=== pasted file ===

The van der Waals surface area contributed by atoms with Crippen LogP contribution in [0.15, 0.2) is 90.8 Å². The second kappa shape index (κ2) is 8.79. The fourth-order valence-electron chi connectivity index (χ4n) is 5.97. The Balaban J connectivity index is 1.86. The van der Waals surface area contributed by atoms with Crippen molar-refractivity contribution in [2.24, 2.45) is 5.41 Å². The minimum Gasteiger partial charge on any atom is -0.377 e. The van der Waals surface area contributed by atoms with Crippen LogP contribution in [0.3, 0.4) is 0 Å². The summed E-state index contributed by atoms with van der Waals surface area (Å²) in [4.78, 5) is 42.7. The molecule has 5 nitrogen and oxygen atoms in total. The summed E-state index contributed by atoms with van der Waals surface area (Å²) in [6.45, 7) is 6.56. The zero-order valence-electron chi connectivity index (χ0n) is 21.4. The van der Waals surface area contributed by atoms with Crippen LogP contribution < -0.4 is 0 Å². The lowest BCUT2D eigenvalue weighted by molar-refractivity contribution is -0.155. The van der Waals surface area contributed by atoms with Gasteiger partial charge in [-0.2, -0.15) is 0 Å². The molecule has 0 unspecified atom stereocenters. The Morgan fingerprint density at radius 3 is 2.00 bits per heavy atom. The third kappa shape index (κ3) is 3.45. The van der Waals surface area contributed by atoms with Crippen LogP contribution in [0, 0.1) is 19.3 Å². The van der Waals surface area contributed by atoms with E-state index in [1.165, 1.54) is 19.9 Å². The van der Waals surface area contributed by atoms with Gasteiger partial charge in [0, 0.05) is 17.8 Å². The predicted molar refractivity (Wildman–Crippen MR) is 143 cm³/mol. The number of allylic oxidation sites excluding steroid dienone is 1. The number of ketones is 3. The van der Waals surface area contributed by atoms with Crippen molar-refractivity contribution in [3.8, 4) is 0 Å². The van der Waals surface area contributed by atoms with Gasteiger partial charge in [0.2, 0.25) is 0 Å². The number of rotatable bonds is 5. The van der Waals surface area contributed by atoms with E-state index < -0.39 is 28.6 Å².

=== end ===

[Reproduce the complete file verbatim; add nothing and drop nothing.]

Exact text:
The van der Waals surface area contributed by atoms with Crippen LogP contribution in [0.15, 0.2) is 90.8 Å². The second kappa shape index (κ2) is 8.79. The fourth-order valence-electron chi connectivity index (χ4n) is 5.97. The Balaban J connectivity index is 1.86. The van der Waals surface area contributed by atoms with Crippen molar-refractivity contribution in [2.24, 2.45) is 5.41 Å². The minimum Gasteiger partial charge on any atom is -0.377 e. The van der Waals surface area contributed by atoms with Crippen LogP contribution in [0.3, 0.4) is 0 Å². The summed E-state index contributed by atoms with van der Waals surface area (Å²) in [4.78, 5) is 42.7. The molecule has 5 nitrogen and oxygen atoms in total. The summed E-state index contributed by atoms with van der Waals surface area (Å²) in [6.45, 7) is 6.56. The zero-order valence-electron chi connectivity index (χ0n) is 21.4. The van der Waals surface area contributed by atoms with Crippen LogP contribution < -0.4 is 0 Å². The lowest BCUT2D eigenvalue weighted by molar-refractivity contribution is -0.155. The van der Waals surface area contributed by atoms with Gasteiger partial charge in [-0.2, -0.15) is 0 Å². The molecule has 0 unspecified atom stereocenters. The Morgan fingerprint density at radius 3 is 2.00 bits per heavy atom. The third kappa shape index (κ3) is 3.45. The van der Waals surface area contributed by atoms with Crippen LogP contribution in [0, 0.1) is 19.3 Å². The van der Waals surface area contributed by atoms with E-state index in [1.165, 1.54) is 19.9 Å². The van der Waals surface area contributed by atoms with Gasteiger partial charge in [0, 0.05) is 17.8 Å². The predicted molar refractivity (Wildman–Crippen MR) is 143 cm³/mol. The number of allylic oxidation sites excluding steroid dienone is 1. The number of ketones is 3. The van der Waals surface area contributed by atoms with Crippen molar-refractivity contribution in [3.8, 4) is 0 Å². The van der Waals surface area contributed by atoms with Gasteiger partial charge in [0.2, 0.25) is 0 Å². The number of rotatable bonds is 5. The van der Waals surface area contributed by atoms with E-state index < -0.39 is 28.6 Å².